‘I Love to Talk About Minutiae’: An Interview with Julia Armfield

by Louis Harnett O’Meara

At 28, Julia Armfield is being hailed by many as one of the UK’s pre-eminent new literary voices. Longlisted for the Deborah Rogers literary award in 2018 and presented with the White Review short story prize soon after, her tales are both macabre and humane. Balancing a tone of cool detachment and gentle empathy, Armfield lays out an aesthetics inherited from the likes of Angela Carters 1970s fairytales, Kafka’s Metamorphosis and the annals of the horror genre; and while her tales demonstrate a comprehensive knowledge of the genre’s tropes and motifs, these elements are imbued with an empathic literary sensibility that pushes the potential of the form forward. The fantastic – sleepless phantoms, golems and werewolves – is used as a means of examining the complexities of the modern female’s relationships with others and the corporal.

Armfield’s debut collection, Salt Slow, was published by Picador on May 31. This comes alongside a book deal for the novel she is currently working on, also under Picador. Here, Armfield discusses her writing processes, the transition between short stories and the novel and how her interests have guided her.

How did you begin writing the stories for Salt Slow?

I started writing short stories in a bit of a strop because I wanted attention. Writing a novel takes four years of nobody paying you any attention, so I had given up on multiple before. When I was 21 I was on a Curtis Brown Creative Writing course; it was the second one – Jessie Burton was on the first one, so we were all very bitter about that. But we had some amazing people on my one: there was Kate Hamer, who has written some really intricate literary crime novels, and James Hannah, who wrote The A-Z of You and Me, which I love. But I was 21 and I was writing sentences the length of my arm – that was all novels. I was all-in with novels until I decided I couldn't be bothered any more and found out that apparently I'm meant to be doing this, which I'm much better at. So it was pure sulkiness.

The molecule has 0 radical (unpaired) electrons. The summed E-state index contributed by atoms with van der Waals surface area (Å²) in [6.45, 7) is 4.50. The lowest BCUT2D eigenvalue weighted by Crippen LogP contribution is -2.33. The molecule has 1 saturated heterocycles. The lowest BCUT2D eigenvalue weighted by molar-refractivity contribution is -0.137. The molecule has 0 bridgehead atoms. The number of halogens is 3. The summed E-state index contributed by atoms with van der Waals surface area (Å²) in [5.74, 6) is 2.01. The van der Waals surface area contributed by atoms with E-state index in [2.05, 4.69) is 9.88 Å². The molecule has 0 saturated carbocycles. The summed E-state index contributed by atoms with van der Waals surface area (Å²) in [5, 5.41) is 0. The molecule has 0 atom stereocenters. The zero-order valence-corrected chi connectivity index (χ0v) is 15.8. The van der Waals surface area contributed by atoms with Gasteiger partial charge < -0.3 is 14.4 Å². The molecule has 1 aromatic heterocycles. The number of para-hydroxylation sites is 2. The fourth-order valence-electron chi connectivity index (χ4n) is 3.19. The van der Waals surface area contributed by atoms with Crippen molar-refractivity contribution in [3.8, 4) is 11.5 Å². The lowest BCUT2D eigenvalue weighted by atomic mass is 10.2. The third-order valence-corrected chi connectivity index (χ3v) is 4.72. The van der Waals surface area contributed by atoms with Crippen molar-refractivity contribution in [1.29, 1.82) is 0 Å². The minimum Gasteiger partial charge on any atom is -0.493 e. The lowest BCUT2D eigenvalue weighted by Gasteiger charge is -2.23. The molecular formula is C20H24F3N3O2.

Have you sensed progression? You must have written the stories a long time ago.

To some extent. It's almost exactly a year since I was longlisted for the Deborah Rogers prize, which is how I got my agent, and it all came together quite quickly after that. I had about eight stories for the collection and there was one that was written subsequently. But everything else had been written over a two-year period before that. I don't know that you can necessarily sense a progression; I think I’ve become less embarrassed as it's gone along, and I’m less concerned with holding back. It's definitely become easier to do. 

I thought the last story of the collection, ‘Salt Slow’, was your best.

I like that one because it came so easily. I wrote it in about three days – I didn't really know where I was going but I was so happy to go with it. Whereas ‘Stop Your Women’s Ears with Wax’ was an absolute struggle; I really like it now as well, but it wasn’t the same to write. It was work, while ‘Salt Slow’ was more like playing music.

When did you write ‘Stop Your Women's Ears with Wax’?

About mid-way. I wrote it on a summer holiday, which I think is possibly why it was so difficult – because I was already not in work-mode. Everything had slowed down. When you find yourself just deliberating and deliberating over the construction of a sentence you know that something has gone wrong. You know that it just has to go. 

It feels like you are balancing your language quite carefully.

I'm really into rhythm; I know if a sentence feels wrong to me. Often that’s not the correct way to write because you are not getting your point across, but I think the format of the short story establishes a different set of rules.

Your descriptive passages pick out details, such as the very particular breed of a dog. How do you tend to manage that in the writing process though – do you take notes on real-life scenarios?

I will do that occasionally but not obsessively. Donna Tartt always has a notebook on her because suddenly something will occur and she will jot it down, then it will come to the reader in six years’ time through a novel. I think that that is amazing, but I tend to fall back on things that preoccupy me. I'm obsessive about certain things: I love to list food; I love to talk about minutiae. Weird specifics are always the things that I remember in other novels; I think I've always picked those up. I notice the mundane things, like if someone notices something about the wallpaper or, like you say, a breed of dog. Something very pointed. It makes me remember the scene more. So I think some of that was initially calculated and has now just bled its way into the way that I write naturally.